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Pittsburgh's history of lead in our water, paint, and soil continues to have enormous repercussions for the area's public health. Hidden Poison is a series on lead problems and solutions, reported by public media partners 90.5 WESA News, Allegheny Front, PublicSource, and Keystone Crossroads. Read more at our website:

Water Authority Under Fire For Swapping Lead Preventative Chemicals Without DEP Permission

Deanna Garcia
90.5 WESA

The city's water authority got a slap on the wristMonday from the Wolf administration two years after making a critical change to the chemicals added to Pittsburgh drinking water.

State Department of Environmental Protection Secretary John Quigley said Pittsburgh Water and Sewer Authority should have gotten approval from the state before switching from soda ash to caustic soda for corrosion control.

Analysis Friday showed extremely low levels -- one part per billion -- of both lead and copper at PWSA, he said, but regulators hadn't conducted similar tests since September 2013, well before PWSA deployed the new chemical from April 2014 to January 2015.

Based on those results, there is no current threat to the public, he said.

"But we are taking swift action to ensure that this is the case and to begin the process of determining if any threat existed during the time the modifications were in effect,” he said.

Lead sewer lines and house plumbing can leech dangerous chemicals into the water supply if it’s not properly treated. That’s what happened in Flint, Michigan, when officials switched the water source from Lake Huron to the Flint River but did not add corrosion inhibitors to the water.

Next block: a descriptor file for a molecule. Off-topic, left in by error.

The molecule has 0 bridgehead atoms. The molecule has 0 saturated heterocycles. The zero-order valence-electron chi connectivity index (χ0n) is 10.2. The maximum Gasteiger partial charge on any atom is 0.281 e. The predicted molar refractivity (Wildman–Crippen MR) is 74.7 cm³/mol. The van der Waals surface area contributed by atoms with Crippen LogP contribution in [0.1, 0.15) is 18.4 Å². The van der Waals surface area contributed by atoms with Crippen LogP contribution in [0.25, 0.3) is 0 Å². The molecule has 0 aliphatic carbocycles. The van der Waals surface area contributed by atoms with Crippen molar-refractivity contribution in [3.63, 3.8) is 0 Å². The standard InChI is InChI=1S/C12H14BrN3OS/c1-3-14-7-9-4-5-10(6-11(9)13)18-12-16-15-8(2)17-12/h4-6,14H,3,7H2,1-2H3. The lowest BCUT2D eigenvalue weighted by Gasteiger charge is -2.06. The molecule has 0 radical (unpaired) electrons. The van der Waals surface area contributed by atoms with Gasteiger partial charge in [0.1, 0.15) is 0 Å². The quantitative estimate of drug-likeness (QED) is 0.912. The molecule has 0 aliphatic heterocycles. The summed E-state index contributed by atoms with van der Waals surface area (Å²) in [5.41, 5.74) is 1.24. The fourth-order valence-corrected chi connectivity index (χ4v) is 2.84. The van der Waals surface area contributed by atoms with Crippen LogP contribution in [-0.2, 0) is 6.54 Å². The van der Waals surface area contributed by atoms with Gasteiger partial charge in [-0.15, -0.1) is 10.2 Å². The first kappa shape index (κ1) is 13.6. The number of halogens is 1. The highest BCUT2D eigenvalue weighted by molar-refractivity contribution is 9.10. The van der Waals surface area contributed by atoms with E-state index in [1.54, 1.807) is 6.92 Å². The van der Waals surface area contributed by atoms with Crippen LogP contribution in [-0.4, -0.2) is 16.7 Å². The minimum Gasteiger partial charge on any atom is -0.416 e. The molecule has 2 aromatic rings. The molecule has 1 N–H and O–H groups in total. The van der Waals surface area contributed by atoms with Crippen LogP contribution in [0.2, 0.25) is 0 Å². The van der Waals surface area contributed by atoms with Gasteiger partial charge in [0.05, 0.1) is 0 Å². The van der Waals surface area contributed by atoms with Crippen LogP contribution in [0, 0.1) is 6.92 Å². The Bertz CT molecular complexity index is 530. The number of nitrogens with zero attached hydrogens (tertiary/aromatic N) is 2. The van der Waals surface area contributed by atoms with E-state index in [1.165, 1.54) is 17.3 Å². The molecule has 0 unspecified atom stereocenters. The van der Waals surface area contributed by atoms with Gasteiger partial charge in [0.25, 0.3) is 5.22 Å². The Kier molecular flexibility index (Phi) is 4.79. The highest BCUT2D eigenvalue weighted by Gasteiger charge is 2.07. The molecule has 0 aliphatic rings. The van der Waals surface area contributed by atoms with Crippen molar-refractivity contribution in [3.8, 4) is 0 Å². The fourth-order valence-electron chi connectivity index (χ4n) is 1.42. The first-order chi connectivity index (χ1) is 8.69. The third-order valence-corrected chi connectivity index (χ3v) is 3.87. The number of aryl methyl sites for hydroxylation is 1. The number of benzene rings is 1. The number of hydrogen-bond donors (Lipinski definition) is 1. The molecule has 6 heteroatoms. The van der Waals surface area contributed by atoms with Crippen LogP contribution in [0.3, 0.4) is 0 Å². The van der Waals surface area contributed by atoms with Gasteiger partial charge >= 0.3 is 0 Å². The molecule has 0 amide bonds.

PWSA was approved to use soda ash, also known as sodium carbonate. According to Lisa Daniels, Director of the DEP's Bureau of Safe Drinking Water, the chemical forms an insoluble compound that essentially coats the pipes, preventing lead from getting into the water.

In April 2014, PWSA switched to caustic soda, which serves the same purpose, but did not seek state permission to do so.

“The degree to which the protective scale or the film is both insoluble and adheres well to the pipe wall determines the effectiveness of corrosion control treatment,” Daniels said. “These properties are highly dependent on water chemistry.”

PWSA officials cited cost and the lack of availability of soda ash as the reason for the switch, according to DEP regulators. The authority said in a statement that the decision to switch to caustic soda was made by “prior management.”

Former PWSA executive director Jim Good resigned in March following an investigation by the Pittsburgh Tribune-Review that revealed the authority had more than $30 million in unpaid sewer and water bills.

Daniels said Monday there should have been a feasibility study done to find out if caustic soda was as effective as soda ash given the system’s layout, flow rate and water chemistry.

The DEP is requiring PWSA to increase the frequency of testing at Tier 1 sites, which are residences with lead pipes, lead sewer lines or copper pipes with leaded solder. Over the next nine months, PWSA has agreed to test 100 of these sites, according to DEP regulators.

The authority is also required to provide free lead testing to customers who request it and notify customers of the potential risk to human health related to the change in corrosion inhibitors.

The DEP said it is continuing to review water testing data from the 21-month period when PWSA was using caustic soda, and the state Department of Health is reviewing blood tests from the area to see if any patients had elevated levels of lead.

PWSA water has recently come close to the federal limit for lead in the water, according to DEP officials. Monitoring at 50 sites in 2013 showed levels of 14.8 parts per billion; the federal limit is 15 parts per billion.